“Hernan Bas: Works from the Rubell Family Collection” at the Brooklyn Museum includes 38 works by Miami’s native son Hernan Bas, collected over a ten-year period by the seminal Rubell family. His work, which incorporates romantic and classical imagery, finds inspiration in youth and Goth culture, fashion layouts, and books, among them the Hardy Boys series, Oscar Wilde, and Huysmans as reimagined from the perspective of a young gay artist. At the center of the exhibition is a specially commissioned, grand-scale video and sculpture installation, Ocean’s Symphony, a “sumptuous tribute to the myth of the mermaid.”
Hernan Bas: Works from the Rubell Family Collection
February 27-May 24, 2009
Morris A. and Meyer Schapiro Wing, 4th Floor
Exhibition page [Brooklyn Museum]
Exclusive: Miami Native Hernan Bas Brings Decadence to Brooklyn Museum [Flavorwire]
Hernan Bas at the Brooklyn Museum [Flash Art]
Getting Lushy: Hernan Bas at the Brooklyn Museum [C-Monster]
Overview: Hernan Bas [ArtInfo]
Hernan Bas Exhibit Opens at The Brooklyn Museum [WWD]
Bas marries classical allusions and 19th-century dandyism to pop sensibilities, and it’s no surprise that his work is as much a hit as Elizabeth Peyton’s was during her rise in the mid-1990s. Though he’s been on the art scene for several years now (and especially hot property after a Rubell Collection solo show during Art Basel Miami Beach 2007), the solo exhibition space at Brooklyn Museum gives his works in various media a grativas heretofore unseen.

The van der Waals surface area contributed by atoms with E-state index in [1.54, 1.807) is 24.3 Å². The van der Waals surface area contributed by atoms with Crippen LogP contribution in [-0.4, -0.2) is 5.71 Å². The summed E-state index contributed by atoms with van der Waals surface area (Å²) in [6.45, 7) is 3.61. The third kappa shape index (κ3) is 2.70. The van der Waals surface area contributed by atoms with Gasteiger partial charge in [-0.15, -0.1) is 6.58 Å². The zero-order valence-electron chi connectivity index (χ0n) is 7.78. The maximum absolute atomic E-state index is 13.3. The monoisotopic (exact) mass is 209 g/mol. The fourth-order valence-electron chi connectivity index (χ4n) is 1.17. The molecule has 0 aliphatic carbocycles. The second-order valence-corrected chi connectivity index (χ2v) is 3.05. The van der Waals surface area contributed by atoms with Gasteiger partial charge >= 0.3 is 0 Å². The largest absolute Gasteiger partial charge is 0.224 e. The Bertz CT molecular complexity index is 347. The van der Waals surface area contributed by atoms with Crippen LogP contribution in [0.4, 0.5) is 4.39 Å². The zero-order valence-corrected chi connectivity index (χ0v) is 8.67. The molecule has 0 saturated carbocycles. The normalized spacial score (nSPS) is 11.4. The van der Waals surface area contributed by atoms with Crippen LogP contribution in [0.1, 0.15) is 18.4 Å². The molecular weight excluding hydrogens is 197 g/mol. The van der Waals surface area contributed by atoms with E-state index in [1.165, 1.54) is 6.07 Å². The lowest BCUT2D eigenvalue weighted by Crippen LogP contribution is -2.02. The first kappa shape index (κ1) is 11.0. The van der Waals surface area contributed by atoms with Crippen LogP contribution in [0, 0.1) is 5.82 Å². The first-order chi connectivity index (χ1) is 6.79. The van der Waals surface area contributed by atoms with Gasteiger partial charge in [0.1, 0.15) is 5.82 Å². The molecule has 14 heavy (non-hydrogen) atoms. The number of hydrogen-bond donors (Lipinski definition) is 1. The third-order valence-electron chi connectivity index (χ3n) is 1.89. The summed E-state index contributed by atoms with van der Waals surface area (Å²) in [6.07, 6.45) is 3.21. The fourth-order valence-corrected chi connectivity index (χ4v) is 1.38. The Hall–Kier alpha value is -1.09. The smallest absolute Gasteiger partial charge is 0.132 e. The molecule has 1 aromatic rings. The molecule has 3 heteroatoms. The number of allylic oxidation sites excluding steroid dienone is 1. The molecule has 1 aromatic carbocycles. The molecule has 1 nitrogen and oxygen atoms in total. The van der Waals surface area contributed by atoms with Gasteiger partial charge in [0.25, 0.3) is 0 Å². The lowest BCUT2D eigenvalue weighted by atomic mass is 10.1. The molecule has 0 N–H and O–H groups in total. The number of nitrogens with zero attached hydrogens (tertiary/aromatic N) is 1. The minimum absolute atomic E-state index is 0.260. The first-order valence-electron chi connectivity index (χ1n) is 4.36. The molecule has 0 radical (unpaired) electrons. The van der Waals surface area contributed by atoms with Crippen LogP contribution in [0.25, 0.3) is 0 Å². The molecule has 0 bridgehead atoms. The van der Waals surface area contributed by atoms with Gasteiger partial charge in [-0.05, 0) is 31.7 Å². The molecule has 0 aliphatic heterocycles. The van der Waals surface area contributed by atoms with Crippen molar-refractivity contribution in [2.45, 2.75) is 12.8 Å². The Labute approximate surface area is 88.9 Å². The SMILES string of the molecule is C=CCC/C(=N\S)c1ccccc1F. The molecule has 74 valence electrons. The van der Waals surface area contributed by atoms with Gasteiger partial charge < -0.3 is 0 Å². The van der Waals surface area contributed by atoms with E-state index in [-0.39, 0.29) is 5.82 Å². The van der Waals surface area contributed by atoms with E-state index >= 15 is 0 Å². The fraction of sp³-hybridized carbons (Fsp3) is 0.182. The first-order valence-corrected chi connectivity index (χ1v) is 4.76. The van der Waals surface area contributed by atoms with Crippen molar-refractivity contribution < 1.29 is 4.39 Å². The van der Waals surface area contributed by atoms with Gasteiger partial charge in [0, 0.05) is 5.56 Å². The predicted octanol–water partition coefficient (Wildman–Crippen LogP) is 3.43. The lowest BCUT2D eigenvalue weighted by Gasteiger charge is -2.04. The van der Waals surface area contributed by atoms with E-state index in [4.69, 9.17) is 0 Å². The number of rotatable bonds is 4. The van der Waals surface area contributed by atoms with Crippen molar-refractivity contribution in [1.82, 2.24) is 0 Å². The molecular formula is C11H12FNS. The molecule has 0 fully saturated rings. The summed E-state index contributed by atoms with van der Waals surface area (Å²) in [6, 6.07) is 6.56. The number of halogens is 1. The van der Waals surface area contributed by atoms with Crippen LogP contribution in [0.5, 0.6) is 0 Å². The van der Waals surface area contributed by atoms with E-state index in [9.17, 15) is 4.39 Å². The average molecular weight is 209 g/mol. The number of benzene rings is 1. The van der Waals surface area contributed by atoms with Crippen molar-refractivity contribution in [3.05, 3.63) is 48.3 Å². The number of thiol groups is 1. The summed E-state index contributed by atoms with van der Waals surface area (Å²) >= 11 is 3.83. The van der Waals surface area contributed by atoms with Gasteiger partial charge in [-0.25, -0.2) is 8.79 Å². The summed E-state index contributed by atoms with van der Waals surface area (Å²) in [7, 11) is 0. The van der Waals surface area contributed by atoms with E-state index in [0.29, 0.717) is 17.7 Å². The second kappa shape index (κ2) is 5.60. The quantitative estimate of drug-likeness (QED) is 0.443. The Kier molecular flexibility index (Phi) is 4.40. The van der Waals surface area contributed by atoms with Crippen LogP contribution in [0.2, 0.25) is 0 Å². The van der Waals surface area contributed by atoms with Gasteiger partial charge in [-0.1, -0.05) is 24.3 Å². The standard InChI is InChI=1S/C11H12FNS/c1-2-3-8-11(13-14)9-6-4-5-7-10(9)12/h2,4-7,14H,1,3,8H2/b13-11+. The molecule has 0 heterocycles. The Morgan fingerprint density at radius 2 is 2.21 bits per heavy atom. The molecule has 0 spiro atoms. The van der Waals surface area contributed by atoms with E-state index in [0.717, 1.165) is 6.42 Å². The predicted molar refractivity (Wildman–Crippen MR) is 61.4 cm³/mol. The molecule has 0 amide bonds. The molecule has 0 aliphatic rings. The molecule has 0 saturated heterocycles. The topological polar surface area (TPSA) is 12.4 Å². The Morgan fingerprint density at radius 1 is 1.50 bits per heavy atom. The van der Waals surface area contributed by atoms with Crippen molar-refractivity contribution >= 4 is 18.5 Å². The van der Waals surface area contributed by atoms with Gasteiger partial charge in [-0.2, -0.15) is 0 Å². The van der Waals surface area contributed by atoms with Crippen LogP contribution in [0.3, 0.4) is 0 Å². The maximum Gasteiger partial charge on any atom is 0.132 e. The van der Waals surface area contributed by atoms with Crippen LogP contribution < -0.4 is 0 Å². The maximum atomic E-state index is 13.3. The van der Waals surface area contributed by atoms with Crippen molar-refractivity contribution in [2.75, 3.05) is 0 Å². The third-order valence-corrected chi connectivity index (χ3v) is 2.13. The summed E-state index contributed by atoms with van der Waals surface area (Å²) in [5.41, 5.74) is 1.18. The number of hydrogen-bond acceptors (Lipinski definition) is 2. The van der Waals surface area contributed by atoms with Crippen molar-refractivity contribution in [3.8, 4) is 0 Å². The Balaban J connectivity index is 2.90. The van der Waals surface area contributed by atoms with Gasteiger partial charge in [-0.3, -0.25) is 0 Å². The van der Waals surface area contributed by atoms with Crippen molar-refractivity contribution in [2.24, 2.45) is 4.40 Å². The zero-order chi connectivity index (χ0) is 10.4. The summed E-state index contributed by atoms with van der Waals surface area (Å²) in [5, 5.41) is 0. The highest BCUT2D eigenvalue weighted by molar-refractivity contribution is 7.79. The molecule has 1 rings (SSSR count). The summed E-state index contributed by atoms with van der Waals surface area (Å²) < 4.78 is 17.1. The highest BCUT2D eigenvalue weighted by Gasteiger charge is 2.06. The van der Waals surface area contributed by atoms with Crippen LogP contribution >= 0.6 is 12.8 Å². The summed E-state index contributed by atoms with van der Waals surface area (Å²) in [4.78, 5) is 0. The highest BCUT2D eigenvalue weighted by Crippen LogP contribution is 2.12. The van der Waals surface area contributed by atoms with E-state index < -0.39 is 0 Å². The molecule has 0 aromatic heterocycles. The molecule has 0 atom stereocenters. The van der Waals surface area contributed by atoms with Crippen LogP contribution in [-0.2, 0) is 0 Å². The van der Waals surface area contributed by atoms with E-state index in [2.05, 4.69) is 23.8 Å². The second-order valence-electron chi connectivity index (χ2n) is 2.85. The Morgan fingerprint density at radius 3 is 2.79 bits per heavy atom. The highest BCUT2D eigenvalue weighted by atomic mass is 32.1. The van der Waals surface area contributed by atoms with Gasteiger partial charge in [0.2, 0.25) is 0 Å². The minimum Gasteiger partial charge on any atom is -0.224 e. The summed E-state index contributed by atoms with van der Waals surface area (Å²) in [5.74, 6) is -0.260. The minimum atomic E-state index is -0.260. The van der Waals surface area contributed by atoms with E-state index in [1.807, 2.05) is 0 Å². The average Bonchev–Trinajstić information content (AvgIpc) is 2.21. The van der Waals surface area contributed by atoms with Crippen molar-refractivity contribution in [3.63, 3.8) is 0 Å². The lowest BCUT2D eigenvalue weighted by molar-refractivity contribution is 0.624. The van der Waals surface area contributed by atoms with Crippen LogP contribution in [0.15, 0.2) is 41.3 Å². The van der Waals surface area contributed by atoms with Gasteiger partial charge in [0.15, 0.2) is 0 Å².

The Rubell Family Collection, founded in 1964 by Don and Mera Rubell shortly after their marriage, is now housed in a 45,000-square-foot converted D.E.A. warehouse in downtown South Beach, Miami. With one of the largest private collections of blue-chip contemporary art, the museum features a number of galleries as well as a research library with over 30,000 volumes, a film and lecture theater, new media room, and sculpture garden. Some of the prominent artists in the collection include Marlene Dumas, Keith Haring, Damien Hirst, Anselm Kiefer, Jeff Koons, Takashi Murakami, Neo Rauch, Charles Ray, Cindy Sherman, Luc Tuymans, Kara Walker, and Lisa Yuskavage.
Art enthusiast Peter Rozek, Hernan Bas, and Victoria Miro Gallery director Glenn Scott Wright at the opening of Hernan Bas at Brooklyn Museum – via Flavorwire
Opening party for the Hernan Bas solo exhibition at Brooklyn Museum – via C-Monster
Hernan Bas – The Hero Centaur (2005). Via Saatchi Gallery UK.